Concept

Rovinj

Summary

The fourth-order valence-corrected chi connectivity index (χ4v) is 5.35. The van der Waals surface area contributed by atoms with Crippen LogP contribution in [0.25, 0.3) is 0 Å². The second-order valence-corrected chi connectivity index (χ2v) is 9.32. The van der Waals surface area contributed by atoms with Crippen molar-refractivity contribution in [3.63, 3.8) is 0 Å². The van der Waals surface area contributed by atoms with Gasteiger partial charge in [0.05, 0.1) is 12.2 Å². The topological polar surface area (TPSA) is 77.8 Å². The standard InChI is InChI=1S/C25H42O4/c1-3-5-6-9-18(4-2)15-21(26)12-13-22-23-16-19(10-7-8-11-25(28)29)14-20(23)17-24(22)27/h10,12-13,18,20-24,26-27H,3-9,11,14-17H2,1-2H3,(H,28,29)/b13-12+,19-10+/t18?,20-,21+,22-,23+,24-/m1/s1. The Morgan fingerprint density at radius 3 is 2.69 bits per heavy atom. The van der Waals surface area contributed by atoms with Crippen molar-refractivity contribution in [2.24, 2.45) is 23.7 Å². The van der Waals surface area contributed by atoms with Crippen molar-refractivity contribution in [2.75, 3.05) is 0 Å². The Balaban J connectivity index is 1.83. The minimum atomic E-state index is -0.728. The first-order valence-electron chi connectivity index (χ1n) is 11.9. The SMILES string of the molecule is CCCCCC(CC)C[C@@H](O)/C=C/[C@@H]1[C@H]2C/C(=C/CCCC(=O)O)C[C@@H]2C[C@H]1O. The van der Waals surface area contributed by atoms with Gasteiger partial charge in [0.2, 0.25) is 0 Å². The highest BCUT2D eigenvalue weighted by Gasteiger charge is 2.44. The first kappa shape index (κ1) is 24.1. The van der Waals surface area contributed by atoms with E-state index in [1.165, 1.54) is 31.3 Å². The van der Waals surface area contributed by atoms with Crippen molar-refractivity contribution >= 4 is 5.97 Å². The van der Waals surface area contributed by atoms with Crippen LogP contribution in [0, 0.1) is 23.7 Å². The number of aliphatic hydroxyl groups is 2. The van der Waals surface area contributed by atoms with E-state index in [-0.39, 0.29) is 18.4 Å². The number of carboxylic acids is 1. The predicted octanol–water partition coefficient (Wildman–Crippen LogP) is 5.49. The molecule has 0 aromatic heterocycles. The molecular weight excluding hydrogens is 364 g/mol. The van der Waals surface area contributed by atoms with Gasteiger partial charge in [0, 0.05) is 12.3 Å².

Rovinj (rǒʋiːɲ; Rovigno; Istriot: Ruvèigno or Ruveîgno; Rygínion; Ruginium) is a city in Croatia situated on the north Adriatic Sea with a population of 14,294 (2011). Located on the western coast of the Istrian peninsula, it is a popular tourist resort and an active fishing port. Istriot, a Romance language once widely spoken in this part of Istria, is still spoken by some of the residents. The town is officially bilingual, Croatian and Italian, hence both town names are official and equal. History Rovinj was already a settlement of Venetian or Illyrian tribes before being captured by the Romans, who called it Arupinium or Mons Rubineus, and later Ruginium and Ruvinium. Built on an island close to the coast, it became connected to the mainland much later, in 1763, by filling in the channel. Rovinj was eventually incorporated into the Byzantine Empire, later becoming part of the Exarchate of Ravenna in the 6th century, before being taken over by the Frankish Empire in 78
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